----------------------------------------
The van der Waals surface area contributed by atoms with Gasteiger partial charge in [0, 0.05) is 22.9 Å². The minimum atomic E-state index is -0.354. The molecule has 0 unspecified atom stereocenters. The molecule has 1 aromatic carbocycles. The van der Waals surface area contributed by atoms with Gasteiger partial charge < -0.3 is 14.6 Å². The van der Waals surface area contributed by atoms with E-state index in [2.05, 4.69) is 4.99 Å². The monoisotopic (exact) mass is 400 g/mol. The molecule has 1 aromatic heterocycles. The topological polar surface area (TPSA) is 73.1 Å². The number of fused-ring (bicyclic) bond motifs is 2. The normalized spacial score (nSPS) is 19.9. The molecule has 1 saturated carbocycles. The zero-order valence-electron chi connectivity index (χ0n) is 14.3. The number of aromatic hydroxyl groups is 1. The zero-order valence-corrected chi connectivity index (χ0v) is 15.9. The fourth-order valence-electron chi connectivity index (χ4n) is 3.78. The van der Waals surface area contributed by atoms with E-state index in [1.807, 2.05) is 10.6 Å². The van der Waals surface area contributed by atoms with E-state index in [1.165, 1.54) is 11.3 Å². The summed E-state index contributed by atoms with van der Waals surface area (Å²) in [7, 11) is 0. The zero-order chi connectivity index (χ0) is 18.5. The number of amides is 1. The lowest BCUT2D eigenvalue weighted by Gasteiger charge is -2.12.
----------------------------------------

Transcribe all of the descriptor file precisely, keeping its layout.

The van der Waals surface area contributed by atoms with Gasteiger partial charge in [0, 0.05) is 22.9 Å². The minimum atomic E-state index is -0.354. The molecule has 0 unspecified atom stereocenters. The molecule has 1 aromatic carbocycles. The van der Waals surface area contributed by atoms with Gasteiger partial charge < -0.3 is 14.6 Å². The van der Waals surface area contributed by atoms with E-state index in [2.05, 4.69) is 4.99 Å². The monoisotopic (exact) mass is 400 g/mol. The molecule has 1 aromatic heterocycles. The topological polar surface area (TPSA) is 73.1 Å². The number of fused-ring (bicyclic) bond motifs is 2. The normalized spacial score (nSPS) is 19.9. The molecule has 1 saturated carbocycles. The zero-order valence-electron chi connectivity index (χ0n) is 14.3. The number of aromatic hydroxyl groups is 1. The zero-order valence-corrected chi connectivity index (χ0v) is 15.9. The fourth-order valence-electron chi connectivity index (χ4n) is 3.78. The van der Waals surface area contributed by atoms with E-state index in [1.807, 2.05) is 10.6 Å². The van der Waals surface area contributed by atoms with E-state index in [1.165, 1.54) is 11.3 Å². The summed E-state index contributed by atoms with van der Waals surface area (Å²) in [7, 11) is 0. The zero-order chi connectivity index (χ0) is 18.5. The number of amides is 1. The lowest BCUT2D eigenvalue weighted by Gasteiger charge is -2.12.